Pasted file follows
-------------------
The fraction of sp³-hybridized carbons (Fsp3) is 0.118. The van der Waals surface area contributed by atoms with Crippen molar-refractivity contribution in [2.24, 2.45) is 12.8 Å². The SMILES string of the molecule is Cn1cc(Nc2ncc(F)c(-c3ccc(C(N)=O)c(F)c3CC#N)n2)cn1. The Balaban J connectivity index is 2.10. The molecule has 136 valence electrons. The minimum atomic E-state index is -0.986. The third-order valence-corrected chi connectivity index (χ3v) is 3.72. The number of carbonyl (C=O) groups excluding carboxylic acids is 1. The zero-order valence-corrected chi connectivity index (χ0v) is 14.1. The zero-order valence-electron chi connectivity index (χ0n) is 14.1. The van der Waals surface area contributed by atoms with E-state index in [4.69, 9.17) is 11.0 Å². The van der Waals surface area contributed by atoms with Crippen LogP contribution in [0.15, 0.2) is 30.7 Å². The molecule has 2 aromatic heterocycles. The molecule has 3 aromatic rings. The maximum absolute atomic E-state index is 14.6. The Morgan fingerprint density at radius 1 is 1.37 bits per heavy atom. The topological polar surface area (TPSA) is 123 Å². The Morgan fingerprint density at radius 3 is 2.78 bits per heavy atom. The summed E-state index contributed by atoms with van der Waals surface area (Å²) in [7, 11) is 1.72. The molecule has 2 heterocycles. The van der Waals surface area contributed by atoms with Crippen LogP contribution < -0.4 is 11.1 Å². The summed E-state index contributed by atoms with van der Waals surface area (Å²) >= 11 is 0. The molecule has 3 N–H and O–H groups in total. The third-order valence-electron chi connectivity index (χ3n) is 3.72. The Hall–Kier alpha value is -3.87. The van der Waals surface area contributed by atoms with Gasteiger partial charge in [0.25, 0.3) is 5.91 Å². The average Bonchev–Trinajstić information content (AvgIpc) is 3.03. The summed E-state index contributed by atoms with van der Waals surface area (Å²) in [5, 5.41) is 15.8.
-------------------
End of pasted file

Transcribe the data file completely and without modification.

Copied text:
The fraction of sp³-hybridized carbons (Fsp3) is 0.118. The van der Waals surface area contributed by atoms with Crippen molar-refractivity contribution in [2.24, 2.45) is 12.8 Å². The SMILES string of the molecule is Cn1cc(Nc2ncc(F)c(-c3ccc(C(N)=O)c(F)c3CC#N)n2)cn1. The Balaban J connectivity index is 2.10. The molecule has 136 valence electrons. The minimum atomic E-state index is -0.986. The third-order valence-corrected chi connectivity index (χ3v) is 3.72. The number of carbonyl (C=O) groups excluding carboxylic acids is 1. The zero-order valence-corrected chi connectivity index (χ0v) is 14.1. The zero-order valence-electron chi connectivity index (χ0n) is 14.1. The van der Waals surface area contributed by atoms with E-state index in [4.69, 9.17) is 11.0 Å². The van der Waals surface area contributed by atoms with Crippen LogP contribution in [0.15, 0.2) is 30.7 Å². The molecule has 2 aromatic heterocycles. The molecule has 3 aromatic rings. The maximum absolute atomic E-state index is 14.6. The Morgan fingerprint density at radius 1 is 1.37 bits per heavy atom. The topological polar surface area (TPSA) is 123 Å². The Morgan fingerprint density at radius 3 is 2.78 bits per heavy atom. The summed E-state index contributed by atoms with van der Waals surface area (Å²) in [7, 11) is 1.72. The molecule has 2 heterocycles. The van der Waals surface area contributed by atoms with Crippen LogP contribution < -0.4 is 11.1 Å². The summed E-state index contributed by atoms with van der Waals surface area (Å²) >= 11 is 0. The molecule has 3 N–H and O–H groups in total. The third-order valence-electron chi connectivity index (χ3n) is 3.72. The Hall–Kier alpha value is -3.87. The van der Waals surface area contributed by atoms with Gasteiger partial charge in [0.25, 0.3) is 5.91 Å². The average Bonchev–Trinajstić information content (AvgIpc) is 3.03. The summed E-state index contributed by atoms with van der Waals surface area (Å²) in [5, 5.41) is 15.8.